Page images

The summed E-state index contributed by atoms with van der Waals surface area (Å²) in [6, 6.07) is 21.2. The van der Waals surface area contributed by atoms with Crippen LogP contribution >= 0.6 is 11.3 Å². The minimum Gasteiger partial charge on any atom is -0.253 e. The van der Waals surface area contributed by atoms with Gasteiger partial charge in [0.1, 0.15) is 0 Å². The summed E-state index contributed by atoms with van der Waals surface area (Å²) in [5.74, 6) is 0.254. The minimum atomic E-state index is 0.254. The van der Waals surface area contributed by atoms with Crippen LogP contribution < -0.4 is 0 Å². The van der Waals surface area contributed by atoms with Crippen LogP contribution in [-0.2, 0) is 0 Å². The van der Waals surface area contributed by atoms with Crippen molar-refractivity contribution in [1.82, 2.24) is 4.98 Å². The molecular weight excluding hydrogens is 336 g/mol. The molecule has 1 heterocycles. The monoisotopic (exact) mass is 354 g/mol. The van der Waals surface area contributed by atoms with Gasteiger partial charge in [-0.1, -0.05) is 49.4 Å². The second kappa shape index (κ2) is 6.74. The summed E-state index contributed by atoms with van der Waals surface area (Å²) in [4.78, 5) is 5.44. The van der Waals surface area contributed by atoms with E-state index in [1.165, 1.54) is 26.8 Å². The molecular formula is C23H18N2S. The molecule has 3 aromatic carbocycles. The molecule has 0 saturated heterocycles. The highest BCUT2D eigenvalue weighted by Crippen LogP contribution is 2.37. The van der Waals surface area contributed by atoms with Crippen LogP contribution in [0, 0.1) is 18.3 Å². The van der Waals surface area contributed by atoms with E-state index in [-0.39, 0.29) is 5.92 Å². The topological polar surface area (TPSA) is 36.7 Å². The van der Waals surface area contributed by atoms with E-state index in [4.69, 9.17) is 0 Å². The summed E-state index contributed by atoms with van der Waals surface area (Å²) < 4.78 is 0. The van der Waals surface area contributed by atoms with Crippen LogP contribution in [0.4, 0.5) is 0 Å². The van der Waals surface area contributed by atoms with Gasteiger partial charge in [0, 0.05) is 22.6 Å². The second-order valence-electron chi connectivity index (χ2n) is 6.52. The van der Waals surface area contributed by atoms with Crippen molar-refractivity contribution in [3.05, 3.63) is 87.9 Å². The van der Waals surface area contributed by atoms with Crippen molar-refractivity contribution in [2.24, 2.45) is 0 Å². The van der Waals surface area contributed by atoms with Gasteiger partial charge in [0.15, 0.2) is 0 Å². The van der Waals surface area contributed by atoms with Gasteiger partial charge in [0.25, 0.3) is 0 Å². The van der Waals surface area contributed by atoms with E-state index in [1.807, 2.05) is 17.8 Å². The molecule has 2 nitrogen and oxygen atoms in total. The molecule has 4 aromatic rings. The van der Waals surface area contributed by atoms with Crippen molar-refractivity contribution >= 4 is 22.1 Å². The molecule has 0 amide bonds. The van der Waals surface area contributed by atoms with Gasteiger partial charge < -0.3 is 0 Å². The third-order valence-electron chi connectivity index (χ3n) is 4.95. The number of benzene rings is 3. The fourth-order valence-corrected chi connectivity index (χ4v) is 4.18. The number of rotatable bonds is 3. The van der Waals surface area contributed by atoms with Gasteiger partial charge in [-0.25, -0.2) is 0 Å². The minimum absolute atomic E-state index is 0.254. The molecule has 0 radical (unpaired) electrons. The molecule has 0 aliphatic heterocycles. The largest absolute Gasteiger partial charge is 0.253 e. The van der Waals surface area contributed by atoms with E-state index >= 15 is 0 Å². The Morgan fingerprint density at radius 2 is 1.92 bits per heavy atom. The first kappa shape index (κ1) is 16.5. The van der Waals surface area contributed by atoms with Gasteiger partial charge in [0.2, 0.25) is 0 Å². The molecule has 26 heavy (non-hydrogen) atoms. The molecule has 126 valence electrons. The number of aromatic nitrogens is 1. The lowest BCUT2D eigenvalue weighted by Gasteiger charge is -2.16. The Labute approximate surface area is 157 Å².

plea for not affording timely re- demands of Ireland, or of being lief to Ireland, because the par- driven to the direful necessity of liament of that country was not opening another civil war, when then fitting. As if they said) we are already surcharged by the British legislature was inca- France, Spain, and America? pable of thinking juftly,' or act. On the other hand, the miing rightly, with respect to the niftry endeavoured to turn the tacommercial interests of both king- bles on the opposition. Here, doms, until they were illuminat. said they, is the uniform course ed by those beams of wisdom and opposition faithfully holds, withknowledge which were to be re- out any deviation from the estaflected on them by the Irish par blilhed precedents of all their liament. If the charge of inca- forefathers in faction. Compacity was confined to the minis- pulfion, concession, things done, ters, friends and foes, all man- or things left undone, are alike a kind, they said, would readily subject of clamour. If measures concur in acknowledging the of vigour for support of authojustness of the application; but rity are adopted, a cry is raised with regard to the British parlia- as if tyranny were going to be ment, the reflection was not only established. If, for the sake of uncivil, but indeed constituted a peace, concessions are to be made, libel of a new and singular na then the dignity of the nation is ture. They said, it was entirely sacrificed. If measures are prompt needless to take the trouble of and spirited, the ministry are acentering at all into the question cused of precipitation; if they relative to the necessity of the ri- are inaturely weighed and contifing of parliament; for there bad dered, then the charge is timidity, been more than sufficient time, irresolution, and procrastination. between the rith of May, when Finding it impossible to please the business was first brought be these gentlemen, they would disfore them, and the 3d of July, charge their consciences, and when the prorogation took place, would do what they trusted would to bave done every thing that was be both pleasing and beneficial to then necessary with respect to the England and Ireland. That, the affairs of Ireland. But if they loyalty of that country was too would not forward, why did they clear to be shaken by all the enoppose the relief? Ministers them- deavours of facions either there selves, said they, acknowledge, or here; although attempts were that one half of what must now not wanting, by comparing her be yielded to Ireland, would then cafe to that of America, to bring have afforded fatisfa&tion. What on the like confusions in Ireland atonement can they then make, to The armaments in Ireland were their sovereign, to parliament, or to folely directed against the com- ** their country, for reducing them mon enemy; and they knew that to the hard alternative, of either the concessions which would be lacrificing the supreme authority proposed and they hoped adoptof the British legislature, by a ed) in parliament, as they would compelled compliance with all the be adequate to the neceflities of